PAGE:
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Hoffmann, R. A wiki for the life sciences where authorship matters. Nature Genetics (2008)

In vivo evidence that defects in the transcriptional elongation factors RPB2, TFIIS, and SPT5 enhance upstream poly(A) site utilization.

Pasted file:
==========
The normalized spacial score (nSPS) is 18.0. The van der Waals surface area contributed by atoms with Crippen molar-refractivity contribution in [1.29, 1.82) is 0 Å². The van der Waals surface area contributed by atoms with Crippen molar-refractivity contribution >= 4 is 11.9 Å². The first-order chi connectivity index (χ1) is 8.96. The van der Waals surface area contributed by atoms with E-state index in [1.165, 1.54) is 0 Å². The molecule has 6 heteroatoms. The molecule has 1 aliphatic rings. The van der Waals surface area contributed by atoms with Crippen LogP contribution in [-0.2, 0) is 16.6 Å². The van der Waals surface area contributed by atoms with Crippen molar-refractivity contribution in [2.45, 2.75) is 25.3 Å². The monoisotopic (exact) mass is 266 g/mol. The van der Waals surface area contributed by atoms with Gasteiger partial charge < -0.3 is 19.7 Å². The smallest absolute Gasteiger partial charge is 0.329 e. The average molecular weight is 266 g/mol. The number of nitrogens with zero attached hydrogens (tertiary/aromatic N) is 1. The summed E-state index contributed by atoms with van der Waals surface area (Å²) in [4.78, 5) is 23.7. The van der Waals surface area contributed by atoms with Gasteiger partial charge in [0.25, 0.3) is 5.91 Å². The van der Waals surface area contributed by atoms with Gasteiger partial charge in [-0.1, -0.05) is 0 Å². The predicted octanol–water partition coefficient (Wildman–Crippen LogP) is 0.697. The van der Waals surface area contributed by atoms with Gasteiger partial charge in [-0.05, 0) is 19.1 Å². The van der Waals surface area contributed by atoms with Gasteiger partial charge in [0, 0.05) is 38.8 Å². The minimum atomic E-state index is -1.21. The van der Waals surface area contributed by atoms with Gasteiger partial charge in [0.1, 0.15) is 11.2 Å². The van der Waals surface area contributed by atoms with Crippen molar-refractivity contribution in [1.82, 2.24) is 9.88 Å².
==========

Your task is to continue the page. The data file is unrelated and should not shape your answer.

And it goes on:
While a number of proteins are involved in elongation processes, the mechanism for action of most of these factors remains unclear primarily because of the lack of suitable in vivo model systems. We identified in yeast several genes that contain internal poly(A) sites whose full-length mRNA formation is reduced by mutations in RNA polymerase II subunit RPB2, elongation factor SPT5, or TFIIS. RPB2 and SPT5 defects also promoted the utilization of upstream poly(A) sites for genes that contain multiple 3' poly(A) signaling sequences, supporting a role for elongation in differential poly(A) site choice. Our data suggest that elongation defects cause increased transcriptional pausing or arrest that results in increased utilization of internal or upstream poly(A) sites. Transcriptional pausing or arrest can therefore be visualized in vivo if a gene contains internal poly(A) sites, allowing biochemical and genetic study of the elongation process.[1]


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